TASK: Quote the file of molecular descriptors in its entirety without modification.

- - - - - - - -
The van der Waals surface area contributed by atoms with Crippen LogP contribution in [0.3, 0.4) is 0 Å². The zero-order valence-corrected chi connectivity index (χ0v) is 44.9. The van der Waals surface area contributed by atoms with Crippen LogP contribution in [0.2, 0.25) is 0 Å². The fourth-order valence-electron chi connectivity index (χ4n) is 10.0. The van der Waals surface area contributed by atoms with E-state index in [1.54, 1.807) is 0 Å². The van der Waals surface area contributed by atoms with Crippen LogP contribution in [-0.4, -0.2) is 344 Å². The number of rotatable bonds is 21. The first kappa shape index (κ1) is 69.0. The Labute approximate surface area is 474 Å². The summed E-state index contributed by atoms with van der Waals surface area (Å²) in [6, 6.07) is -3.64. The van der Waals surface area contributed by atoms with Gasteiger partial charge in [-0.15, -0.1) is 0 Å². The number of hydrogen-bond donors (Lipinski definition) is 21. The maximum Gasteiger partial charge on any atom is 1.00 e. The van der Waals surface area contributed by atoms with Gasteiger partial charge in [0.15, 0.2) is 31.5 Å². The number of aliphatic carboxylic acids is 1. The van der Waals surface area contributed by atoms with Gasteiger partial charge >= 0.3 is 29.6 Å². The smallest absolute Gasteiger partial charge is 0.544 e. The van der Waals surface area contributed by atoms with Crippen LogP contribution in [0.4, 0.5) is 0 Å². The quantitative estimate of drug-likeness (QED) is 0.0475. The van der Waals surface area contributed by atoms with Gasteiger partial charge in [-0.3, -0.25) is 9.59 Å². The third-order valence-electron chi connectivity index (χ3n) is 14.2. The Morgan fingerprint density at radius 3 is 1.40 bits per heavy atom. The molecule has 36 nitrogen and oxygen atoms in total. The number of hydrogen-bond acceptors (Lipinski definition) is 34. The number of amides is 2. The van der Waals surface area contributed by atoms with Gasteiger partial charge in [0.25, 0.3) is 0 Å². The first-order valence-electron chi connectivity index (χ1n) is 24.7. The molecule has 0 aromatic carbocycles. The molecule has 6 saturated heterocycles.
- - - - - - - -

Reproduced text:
The van der Waals surface area contributed by atoms with Crippen LogP contribution in [0.3, 0.4) is 0 Å². The zero-order valence-corrected chi connectivity index (χ0v) is 44.9. The van der Waals surface area contributed by atoms with Crippen LogP contribution in [0.2, 0.25) is 0 Å². The fourth-order valence-electron chi connectivity index (χ4n) is 10.0. The van der Waals surface area contributed by atoms with E-state index in [1.54, 1.807) is 0 Å². The van der Waals surface area contributed by atoms with Crippen LogP contribution in [-0.4, -0.2) is 344 Å². The number of rotatable bonds is 21. The first kappa shape index (κ1) is 69.0. The Labute approximate surface area is 474 Å². The summed E-state index contributed by atoms with van der Waals surface area (Å²) in [6, 6.07) is -3.64. The van der Waals surface area contributed by atoms with Gasteiger partial charge in [-0.15, -0.1) is 0 Å². The number of hydrogen-bond donors (Lipinski definition) is 21. The maximum Gasteiger partial charge on any atom is 1.00 e. The van der Waals surface area contributed by atoms with Gasteiger partial charge in [0.15, 0.2) is 31.5 Å². The number of aliphatic carboxylic acids is 1. The van der Waals surface area contributed by atoms with Gasteiger partial charge >= 0.3 is 29.6 Å². The smallest absolute Gasteiger partial charge is 0.544 e. The van der Waals surface area contributed by atoms with Crippen LogP contribution in [0.4, 0.5) is 0 Å². The quantitative estimate of drug-likeness (QED) is 0.0475. The van der Waals surface area contributed by atoms with Gasteiger partial charge in [-0.3, -0.25) is 9.59 Å². The third-order valence-electron chi connectivity index (χ3n) is 14.2. The Morgan fingerprint density at radius 3 is 1.40 bits per heavy atom. The molecule has 36 nitrogen and oxygen atoms in total. The number of hydrogen-bond acceptors (Lipinski definition) is 34. The number of amides is 2. The van der Waals surface area contributed by atoms with Gasteiger partial charge in [0.25, 0.3) is 0 Å². The first-order valence-electron chi connectivity index (χ1n) is 24.7. The molecule has 0 aromatic carbocycles. The molecule has 6 saturated heterocycles.